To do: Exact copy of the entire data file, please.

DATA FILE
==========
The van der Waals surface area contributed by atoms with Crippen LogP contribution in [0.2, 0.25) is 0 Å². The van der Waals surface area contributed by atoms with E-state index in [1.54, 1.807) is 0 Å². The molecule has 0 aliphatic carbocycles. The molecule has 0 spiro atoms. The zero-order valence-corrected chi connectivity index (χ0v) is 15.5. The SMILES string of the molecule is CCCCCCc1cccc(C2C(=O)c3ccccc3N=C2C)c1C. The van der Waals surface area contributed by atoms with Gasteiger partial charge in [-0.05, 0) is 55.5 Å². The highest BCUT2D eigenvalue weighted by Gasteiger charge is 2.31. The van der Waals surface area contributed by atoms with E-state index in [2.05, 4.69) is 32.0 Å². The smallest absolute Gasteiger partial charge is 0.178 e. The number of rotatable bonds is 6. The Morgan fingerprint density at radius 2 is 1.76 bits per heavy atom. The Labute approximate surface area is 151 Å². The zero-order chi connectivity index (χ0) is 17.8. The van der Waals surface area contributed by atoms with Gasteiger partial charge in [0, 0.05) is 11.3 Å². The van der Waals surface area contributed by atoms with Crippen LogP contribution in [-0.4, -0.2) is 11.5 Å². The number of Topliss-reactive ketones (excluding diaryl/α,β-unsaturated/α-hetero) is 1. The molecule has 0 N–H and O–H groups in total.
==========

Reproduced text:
The van der Waals surface area contributed by atoms with Crippen LogP contribution in [0.2, 0.25) is 0 Å². The van der Waals surface area contributed by atoms with E-state index in [1.54, 1.807) is 0 Å². The molecule has 0 aliphatic carbocycles. The molecule has 0 spiro atoms. The zero-order valence-corrected chi connectivity index (χ0v) is 15.5. The SMILES string of the molecule is CCCCCCc1cccc(C2C(=O)c3ccccc3N=C2C)c1C. The van der Waals surface area contributed by atoms with Gasteiger partial charge in [-0.05, 0) is 55.5 Å². The highest BCUT2D eigenvalue weighted by Gasteiger charge is 2.31. The van der Waals surface area contributed by atoms with E-state index in [2.05, 4.69) is 32.0 Å². The smallest absolute Gasteiger partial charge is 0.178 e. The number of rotatable bonds is 6. The Morgan fingerprint density at radius 2 is 1.76 bits per heavy atom. The Labute approximate surface area is 151 Å². The zero-order chi connectivity index (χ0) is 17.8. The van der Waals surface area contributed by atoms with Gasteiger partial charge in [0, 0.05) is 11.3 Å². The van der Waals surface area contributed by atoms with Crippen LogP contribution in [-0.4, -0.2) is 11.5 Å². The number of Topliss-reactive ketones (excluding diaryl/α,β-unsaturated/α-hetero) is 1. The molecule has 0 N–H and O–H groups in total.